We are specialized in all types of Immigration Appeals
Please note this information is based upon the law until 20 October 2014. For up to date information, please check the UK Home Office website.
COMMON AREAS OF APPEAL
An individual may be eligible to appeal a decision to the Asylum and Immigration Tribunal. The common areas of appeal are:
Asylum: An asylum appeal relates to a person who is under threat in their own country and looks to the United Kingdom for protection, for example during times of civil war.
Immigration: An immigration appeal relates to a person who has applied to come or live permanently or extension to stay in the United Kingdom. Also appeals are related to Certificate of Entitlement to Right of Abode in the UK.
Visit Visa: (Family Visitors) A visit visa appeal relates to a person who has been refused a visit to the United Kingdom for a period of more than 3 months. Visit visa cases can be heard at a hearing or dealt with on papers.
Human Rights: A human rights appeal is where a person claims their basic human rights have been breached.
Bail: An application to be released on bail from a person detained under the Immigration Acts.
A small amount of appeals are also received for deprivation of citizenship, race discrimination and non suspense appeals.
THE APPEALS PROCESS
If your application is denied, The Home Office will send an appeal form and guidance notes to you with their decision.
Should you not be proficient in English and submit an application in your native language, you must separately attach a translated form in English, and signed by the translator to certify that the translation is accurate.
Your appeal form must be received by the Asylum and Immigration Tribunal(AIT):
Within 5 working days from the day you received the notice of decision if you are in detention; or
Within 10 working days from the day you received the notice of decision if you are not in detention.
The date you receive the notice of decision by post is two days after the date on the notice.
If your appeal will not be received at the AIT by required date, you must explain why you were not able to submit it in time. The reasons will then d to decide whether there are special circumstances that allow your appeal to proceed.
If you are outside the United Kingdom and wish to appeal against the decision of an entry clearance officer, you may also give notice of appeal by serving it on the entry clearance officer.
Please note if you are outside the United Kingdom your appeal will not be listed for hearing until after the entry clearance officer has considered the appeal papers and prepared an explanatory statement giving full details of the reasons for refusal.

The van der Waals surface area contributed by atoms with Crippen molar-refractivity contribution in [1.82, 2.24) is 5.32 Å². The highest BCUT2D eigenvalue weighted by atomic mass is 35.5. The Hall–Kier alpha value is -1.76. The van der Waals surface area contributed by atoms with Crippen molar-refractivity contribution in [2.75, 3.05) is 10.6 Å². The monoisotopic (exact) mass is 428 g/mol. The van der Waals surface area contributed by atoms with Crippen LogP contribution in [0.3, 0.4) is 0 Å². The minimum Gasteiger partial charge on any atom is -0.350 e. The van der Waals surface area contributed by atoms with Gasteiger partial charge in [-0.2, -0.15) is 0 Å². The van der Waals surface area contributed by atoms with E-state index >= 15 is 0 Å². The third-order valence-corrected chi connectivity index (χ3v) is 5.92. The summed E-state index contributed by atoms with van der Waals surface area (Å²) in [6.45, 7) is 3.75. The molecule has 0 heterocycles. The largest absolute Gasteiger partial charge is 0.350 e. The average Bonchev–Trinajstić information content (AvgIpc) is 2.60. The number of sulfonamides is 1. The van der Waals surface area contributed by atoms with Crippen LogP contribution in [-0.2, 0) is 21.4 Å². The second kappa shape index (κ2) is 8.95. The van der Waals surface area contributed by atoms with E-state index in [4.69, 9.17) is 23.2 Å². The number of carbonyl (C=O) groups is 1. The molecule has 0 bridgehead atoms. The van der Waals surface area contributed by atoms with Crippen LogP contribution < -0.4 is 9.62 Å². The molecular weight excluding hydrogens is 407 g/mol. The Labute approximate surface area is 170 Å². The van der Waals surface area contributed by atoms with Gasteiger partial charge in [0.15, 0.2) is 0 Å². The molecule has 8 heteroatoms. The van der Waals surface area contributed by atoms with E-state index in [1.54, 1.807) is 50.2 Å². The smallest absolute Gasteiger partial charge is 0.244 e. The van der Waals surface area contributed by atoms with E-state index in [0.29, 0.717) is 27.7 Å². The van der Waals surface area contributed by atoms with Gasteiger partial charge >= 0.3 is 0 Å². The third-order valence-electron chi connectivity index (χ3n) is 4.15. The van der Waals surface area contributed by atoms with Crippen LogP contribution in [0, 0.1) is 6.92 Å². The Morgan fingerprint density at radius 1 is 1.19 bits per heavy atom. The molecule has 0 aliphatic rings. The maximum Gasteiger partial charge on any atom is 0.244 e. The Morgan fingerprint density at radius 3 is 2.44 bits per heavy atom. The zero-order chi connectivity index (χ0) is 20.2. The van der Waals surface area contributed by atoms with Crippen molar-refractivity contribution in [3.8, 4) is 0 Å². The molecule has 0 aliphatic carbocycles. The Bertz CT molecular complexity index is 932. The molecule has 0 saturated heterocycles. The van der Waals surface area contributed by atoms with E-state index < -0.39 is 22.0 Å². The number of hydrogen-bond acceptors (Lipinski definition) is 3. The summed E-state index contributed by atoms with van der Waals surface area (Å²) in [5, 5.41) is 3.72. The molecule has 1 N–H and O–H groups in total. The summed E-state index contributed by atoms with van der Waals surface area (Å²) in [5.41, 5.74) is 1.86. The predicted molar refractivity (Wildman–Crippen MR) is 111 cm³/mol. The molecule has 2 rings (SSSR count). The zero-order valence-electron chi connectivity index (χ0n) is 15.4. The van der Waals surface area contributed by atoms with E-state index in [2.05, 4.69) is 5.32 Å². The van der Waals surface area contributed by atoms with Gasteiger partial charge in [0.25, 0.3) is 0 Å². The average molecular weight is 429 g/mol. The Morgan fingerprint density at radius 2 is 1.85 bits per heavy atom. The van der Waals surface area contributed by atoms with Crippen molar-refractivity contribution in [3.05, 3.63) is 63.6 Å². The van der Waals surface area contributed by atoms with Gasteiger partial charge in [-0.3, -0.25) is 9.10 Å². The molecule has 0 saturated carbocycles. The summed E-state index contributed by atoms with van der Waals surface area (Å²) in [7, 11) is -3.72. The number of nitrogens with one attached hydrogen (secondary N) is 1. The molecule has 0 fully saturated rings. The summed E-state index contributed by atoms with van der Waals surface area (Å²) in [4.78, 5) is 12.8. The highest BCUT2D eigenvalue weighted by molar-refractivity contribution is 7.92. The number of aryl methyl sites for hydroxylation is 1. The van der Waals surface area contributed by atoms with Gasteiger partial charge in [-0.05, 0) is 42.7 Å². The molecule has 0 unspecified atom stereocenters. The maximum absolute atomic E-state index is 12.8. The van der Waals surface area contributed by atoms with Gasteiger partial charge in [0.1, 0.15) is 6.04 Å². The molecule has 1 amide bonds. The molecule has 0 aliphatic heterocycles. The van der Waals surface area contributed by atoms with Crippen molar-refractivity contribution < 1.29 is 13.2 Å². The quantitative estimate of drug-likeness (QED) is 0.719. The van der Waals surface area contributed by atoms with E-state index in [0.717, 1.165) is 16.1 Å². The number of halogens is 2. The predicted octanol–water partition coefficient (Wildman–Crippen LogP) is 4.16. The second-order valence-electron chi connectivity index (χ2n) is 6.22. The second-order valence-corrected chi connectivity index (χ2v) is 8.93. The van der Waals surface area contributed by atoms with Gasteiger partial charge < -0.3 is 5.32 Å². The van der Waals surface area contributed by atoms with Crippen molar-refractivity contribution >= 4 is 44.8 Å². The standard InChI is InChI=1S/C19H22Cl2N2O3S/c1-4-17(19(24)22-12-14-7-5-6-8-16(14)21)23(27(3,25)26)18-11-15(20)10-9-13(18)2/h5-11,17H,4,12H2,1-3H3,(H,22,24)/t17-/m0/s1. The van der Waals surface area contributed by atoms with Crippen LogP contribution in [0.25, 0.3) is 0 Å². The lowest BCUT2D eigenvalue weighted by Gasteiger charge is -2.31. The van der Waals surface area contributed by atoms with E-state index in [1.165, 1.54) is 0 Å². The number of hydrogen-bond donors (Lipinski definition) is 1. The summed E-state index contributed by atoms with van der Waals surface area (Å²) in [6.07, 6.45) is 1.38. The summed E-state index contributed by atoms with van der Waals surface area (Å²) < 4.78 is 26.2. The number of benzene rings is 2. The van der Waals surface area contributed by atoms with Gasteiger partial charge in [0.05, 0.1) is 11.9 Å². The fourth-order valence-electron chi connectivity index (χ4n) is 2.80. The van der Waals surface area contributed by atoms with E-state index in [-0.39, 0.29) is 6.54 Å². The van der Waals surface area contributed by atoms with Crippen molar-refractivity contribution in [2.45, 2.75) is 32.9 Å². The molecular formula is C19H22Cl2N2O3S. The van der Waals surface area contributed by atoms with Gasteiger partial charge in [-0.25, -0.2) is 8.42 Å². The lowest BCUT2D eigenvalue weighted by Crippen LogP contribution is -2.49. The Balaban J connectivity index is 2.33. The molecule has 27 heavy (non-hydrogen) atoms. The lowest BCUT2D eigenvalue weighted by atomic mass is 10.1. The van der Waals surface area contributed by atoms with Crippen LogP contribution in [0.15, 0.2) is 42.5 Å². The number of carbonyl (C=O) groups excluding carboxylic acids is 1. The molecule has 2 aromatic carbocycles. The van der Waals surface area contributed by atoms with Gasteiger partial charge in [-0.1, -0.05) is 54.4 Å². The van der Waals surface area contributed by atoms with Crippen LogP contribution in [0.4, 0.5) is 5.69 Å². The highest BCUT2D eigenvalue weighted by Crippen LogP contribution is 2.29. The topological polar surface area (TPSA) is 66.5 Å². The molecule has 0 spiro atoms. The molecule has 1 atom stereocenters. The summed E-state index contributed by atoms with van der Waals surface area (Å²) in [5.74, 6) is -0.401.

It is unlikely that a decision will be reached on your appeal the day of your hearing. The written decision of the AIT, called a determination, will be sent to you and to your representative if you have one. The determination will state whether your appeal has been successful (allowed) or unsuccessful (dismissed) and will give the reasons for the decision.
REVIEW OF DECISIONS
Applications for reconsideration of dismissed appeals may be granted on the grounds it made an error of law. If your appeal has been allowed, the Home Office may apply for a review of the decision in the same way. If the AIT orders a reconsideration of the appeal there will be a new hearing date set.
The application for review must be made within 5 days of receiving the determination if you are in the United Kingdom, or 28 days if you are outside the UK.
If your appeal is allowed and the Home Office make no review application, the Home Office will issue the necessary documents to you, either directly (if you are in the UK) or through the Embassy (if you are outside the UK).
While not having legal representation does not prevent you making an appeal, it is recommended that you seek legal representation for your appeal as early as possible.
AIT will provide an interpreter free of charge who will translate for you during the hearing. If you require an interpreter, you must inform AIT immediately, preferably in your appeal form. You may bring your own interpreter but they will not be allowed to speak officially in the hearing room nor interpret the proceedings for you. If you elect to have AIT provide an interpreter for you, you are not permitted to speak to them outside of the hearing room.
The UK appeals system can be complicated to understand which can often make it difficult to know what to do next. We have experience in managing appeals successfully. we can ensure that your appeal is given the best chance for success.
We can offer you a service that fits your needs as a client. If you require full legal representation from the outset, we will:
Manage the entire appeal process for you
Prepare the paperwork and court bundles
Arrange for a barrister to attend on your behalf.
If you have already submitted grounds of appeal and need a barrister to attend the AIT hearing with you, we can still help.
Please contact us to assess your case fully.